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Drilling soon to start at Eden’s deep geothermal heat and power project

Groundworks complete and drilling soon to start at Eden’s deep geothermal heat and power project 

Working with the Government as part of UK National Infrastructure Strategy to deliver clean green energy 

Technology being installed at home of world-famous Biomes could one day supply one-fifth of UK electricity  


Drilling rig


After a year of intense activity, deep drilling is soon to commence at the pioneering Eden Geothermal Project near St Austell in Cornwall. 

Next week, the first lorries carrying a 450-tonne, 55 metre-high drilling rig will arrive on the outer edge of the Eden Project site, the home of the world-famous Rainforest and Mediterranean Biomes.  

Once fully assembled into position on a newly-laid concrete platform, the rig will be ready to drill 4.5 kilometres (nearly three miles) down into the Earth’s granite crust. 

The first phase of drilling is expected to take five months and when complete will then allow water to be injected down the borehole to be superheated by the hot rocks beneath. 

The hot water will then be pumped back to the top up a pipe suspended in the same borehole, generating heat initially to warm Eden’s Rainforest and Mediterranean Biomes, offices, kitchens and greenhouses. The same water will then be re-circulated to be superheated and used again.  

Following the successful completion of this first phase the next phase is to drill a second well close to the first to a similar depth of around 4.5 kilometres.  

This closed circulatory system of two wells will bring even more heated water to the surface for heating in the local area and also allow the generation of electricity from the hot water.  

Successfully completing the second phase will mean that the project will generate enough renewable energy for Eden to become carbon negative during 2023. 

Research has shown that when geothermal energy is developed, it will be capable of providing around 20 per cent of the UK's current electricity demand plus a vast amount of heating. In Germany the industry has created more than 22,000 skilled jobs, and added €13.3 billion to the German economy since 2000. The use of geothermal energy reduced the country's emissions by more than 1.7 Mt CO2 equivalent in 2017. 

Eden Project Co-Founder Sir Tim Smit said today: “Forget the official po-faced language about sustainability and our energy future…this is every romantic’s dream. Jules Verne would be smiling, as would Brunel, as will every Briton worried that we had lost our island mojo.  

“It is a privilege for Eden to be involved in a team embracing the future with the skills of the engineer and the power of the imagination, laying down a marker for a future that is ours to make.” 

This past year has been a period of intense activity in preparing the site close to Eden’s main visitor gate and arranging contracts with a host of service providers.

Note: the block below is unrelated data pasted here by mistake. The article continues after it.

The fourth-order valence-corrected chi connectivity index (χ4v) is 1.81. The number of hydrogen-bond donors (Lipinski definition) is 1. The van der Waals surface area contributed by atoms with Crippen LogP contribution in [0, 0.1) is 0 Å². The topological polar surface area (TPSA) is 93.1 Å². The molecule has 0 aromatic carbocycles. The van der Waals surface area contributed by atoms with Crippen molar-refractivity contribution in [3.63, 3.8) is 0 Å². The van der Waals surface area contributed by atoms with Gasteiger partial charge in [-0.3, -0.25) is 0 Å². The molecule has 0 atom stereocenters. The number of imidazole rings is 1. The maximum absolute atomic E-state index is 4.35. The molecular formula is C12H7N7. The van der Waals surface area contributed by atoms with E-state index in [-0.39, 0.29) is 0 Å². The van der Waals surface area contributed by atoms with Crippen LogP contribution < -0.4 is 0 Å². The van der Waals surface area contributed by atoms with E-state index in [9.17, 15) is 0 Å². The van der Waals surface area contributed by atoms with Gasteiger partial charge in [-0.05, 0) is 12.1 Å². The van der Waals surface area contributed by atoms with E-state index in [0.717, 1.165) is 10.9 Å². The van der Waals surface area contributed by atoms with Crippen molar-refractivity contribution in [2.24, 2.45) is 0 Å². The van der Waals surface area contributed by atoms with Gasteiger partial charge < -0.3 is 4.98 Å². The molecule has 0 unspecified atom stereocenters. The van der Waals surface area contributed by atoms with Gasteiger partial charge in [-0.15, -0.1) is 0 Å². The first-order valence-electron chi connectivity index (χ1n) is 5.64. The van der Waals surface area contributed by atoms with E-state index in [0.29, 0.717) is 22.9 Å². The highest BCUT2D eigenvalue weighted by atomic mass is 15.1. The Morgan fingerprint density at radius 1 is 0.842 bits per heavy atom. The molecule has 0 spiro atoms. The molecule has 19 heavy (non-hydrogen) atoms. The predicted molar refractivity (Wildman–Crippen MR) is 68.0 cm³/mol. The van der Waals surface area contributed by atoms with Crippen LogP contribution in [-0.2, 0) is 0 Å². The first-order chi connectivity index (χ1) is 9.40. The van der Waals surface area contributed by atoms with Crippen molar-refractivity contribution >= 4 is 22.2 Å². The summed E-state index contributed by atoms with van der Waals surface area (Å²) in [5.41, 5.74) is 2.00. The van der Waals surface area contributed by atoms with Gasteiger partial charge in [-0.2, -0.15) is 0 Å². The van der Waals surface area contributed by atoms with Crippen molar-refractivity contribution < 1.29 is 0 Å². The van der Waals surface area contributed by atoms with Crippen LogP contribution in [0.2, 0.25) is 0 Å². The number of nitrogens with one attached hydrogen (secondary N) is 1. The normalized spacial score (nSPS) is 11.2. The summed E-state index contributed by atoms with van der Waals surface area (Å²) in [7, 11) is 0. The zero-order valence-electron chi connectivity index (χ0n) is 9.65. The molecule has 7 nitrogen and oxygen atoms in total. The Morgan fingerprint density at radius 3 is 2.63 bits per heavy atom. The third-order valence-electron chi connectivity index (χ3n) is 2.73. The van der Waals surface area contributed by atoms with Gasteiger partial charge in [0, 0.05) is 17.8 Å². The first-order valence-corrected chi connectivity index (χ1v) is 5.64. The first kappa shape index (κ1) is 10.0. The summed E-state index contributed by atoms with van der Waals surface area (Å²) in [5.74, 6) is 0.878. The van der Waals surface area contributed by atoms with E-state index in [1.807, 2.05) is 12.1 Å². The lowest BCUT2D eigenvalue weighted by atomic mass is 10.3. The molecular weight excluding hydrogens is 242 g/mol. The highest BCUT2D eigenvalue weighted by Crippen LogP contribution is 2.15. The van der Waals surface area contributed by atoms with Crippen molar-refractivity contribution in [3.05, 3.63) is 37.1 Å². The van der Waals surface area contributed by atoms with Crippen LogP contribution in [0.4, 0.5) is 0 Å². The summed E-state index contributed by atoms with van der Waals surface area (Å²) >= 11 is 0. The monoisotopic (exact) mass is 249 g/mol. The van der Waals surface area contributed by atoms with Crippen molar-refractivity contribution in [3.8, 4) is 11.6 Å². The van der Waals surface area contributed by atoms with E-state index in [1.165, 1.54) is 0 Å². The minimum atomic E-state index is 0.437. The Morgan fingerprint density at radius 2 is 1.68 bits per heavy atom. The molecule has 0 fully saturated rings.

The diggers rolled in autumn last year and despite some of the wettest weather seen in Cornwall in recent years the drilling apron, guide pipe, service roads, and water storage lagoon are ready to take delivery of the drilling rig. 

A special viewing area has been erected to enable visitors to come and observe the ongoing project safely from a nearby path.       

The project is being delivered by Eden Geothermal Limited (EGL), a three-way partnership between Eden Project Limited, EGS Energy Limited, a leading geothermal development and consultancy group with experience in Cornwall and worldwide, and BESTEC (UK) Limited, which is affiliated with BESTEC GmbH, the specialist geothermal developer and drilling advisor. 

EGL Chairman Richard Day said: “This a momentous day for EGL and all our stakeholders, with drilling starting on our site. We have received significant funding from central and the local Cornwall government as well as from our commercial investors to help us reach this stage. 

“We are also working closely with the local business community to provide clean, renewable baseload heat and power 24/7, from a small discrete footprint on the land. 

“We are keen to be an active part of the clean energy revolution under the Government’s UK National Infrastructure Strategy.”    

The first deep well will be drilled into the granite to a vertical depth of 4.5 kilometres When the well reaches two kilometres, it will be steered to intersect with a naturally fractured zone in the granite.  

Once the well is completed down to the anticipated terminal depth of 4.5 kilometres, an insulated pipe will then be inserted into the well down to the three-kilometre point. Cold water will be injected down the outside of the pipe where it meets the hot rock and the rock will act as a heat exchanger. The hot water then travels back up the inside of the pipe in a method known as a co-axial system. 

The use of the heat will demonstrate the benefits of greenhouse gas (GHG) savings achievable from this specific project, while also indicating the long-term level of heat and power that may be achieved from the subsequent two-well system. 

EGL is working with other experts and interested parties in the geothermal field to create a wider renewable and industry sector for Cornwall and for the UK. 

To drill the first well, EGL secured £17 million funding from a combination of European Regional Development Fund, Cornwall Council and commercial funding from GCP Infrastructure Investments Limited, an investment trust advised by Gravis Capital Management Ltd.  

Gus Grand, Executive Director at EGL said: ‘’We are really excited to be taking an important step toward making a contribution to the UK’s net-zero goal in this year of G7 and COP 26. As a drilling technology, we believe geothermal is well placed to take advantage of the UK’s expertise developed in the North Sea, as energy companies pivot away from fossil fuels and toward a greener, better, future.’’